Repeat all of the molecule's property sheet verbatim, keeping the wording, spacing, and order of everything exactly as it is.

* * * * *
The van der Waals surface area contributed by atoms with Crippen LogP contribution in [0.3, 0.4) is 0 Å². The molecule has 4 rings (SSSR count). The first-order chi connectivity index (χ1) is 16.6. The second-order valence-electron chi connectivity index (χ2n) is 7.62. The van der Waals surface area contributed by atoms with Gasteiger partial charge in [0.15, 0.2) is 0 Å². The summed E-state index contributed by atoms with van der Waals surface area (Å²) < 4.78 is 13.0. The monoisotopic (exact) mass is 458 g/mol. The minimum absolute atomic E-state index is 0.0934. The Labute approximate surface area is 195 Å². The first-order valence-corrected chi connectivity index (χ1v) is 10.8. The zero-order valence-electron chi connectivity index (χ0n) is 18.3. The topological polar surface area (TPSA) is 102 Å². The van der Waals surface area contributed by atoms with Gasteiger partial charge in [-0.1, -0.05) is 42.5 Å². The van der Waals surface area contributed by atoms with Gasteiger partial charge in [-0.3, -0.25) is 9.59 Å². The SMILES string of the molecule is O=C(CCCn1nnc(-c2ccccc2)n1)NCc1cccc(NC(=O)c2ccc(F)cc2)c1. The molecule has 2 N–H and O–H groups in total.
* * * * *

The van der Waals surface area contributed by atoms with Crippen LogP contribution in [0.3, 0.4) is 0 Å². The molecule has 4 rings (SSSR count). The first-order chi connectivity index (χ1) is 16.6. The second-order valence-electron chi connectivity index (χ2n) is 7.62. The van der Waals surface area contributed by atoms with Gasteiger partial charge in [0.15, 0.2) is 0 Å². The summed E-state index contributed by atoms with van der Waals surface area (Å²) < 4.78 is 13.0. The monoisotopic (exact) mass is 458 g/mol. The minimum absolute atomic E-state index is 0.0934. The Labute approximate surface area is 195 Å². The first-order valence-corrected chi connectivity index (χ1v) is 10.8. The zero-order valence-electron chi connectivity index (χ0n) is 18.3. The topological polar surface area (TPSA) is 102 Å². The van der Waals surface area contributed by atoms with Gasteiger partial charge in [-0.1, -0.05) is 42.5 Å². The van der Waals surface area contributed by atoms with Gasteiger partial charge in [-0.3, -0.25) is 9.59 Å². The SMILES string of the molecule is O=C(CCCn1nnc(-c2ccccc2)n1)NCc1cccc(NC(=O)c2ccc(F)cc2)c1. The molecule has 2 N–H and O–H groups in total.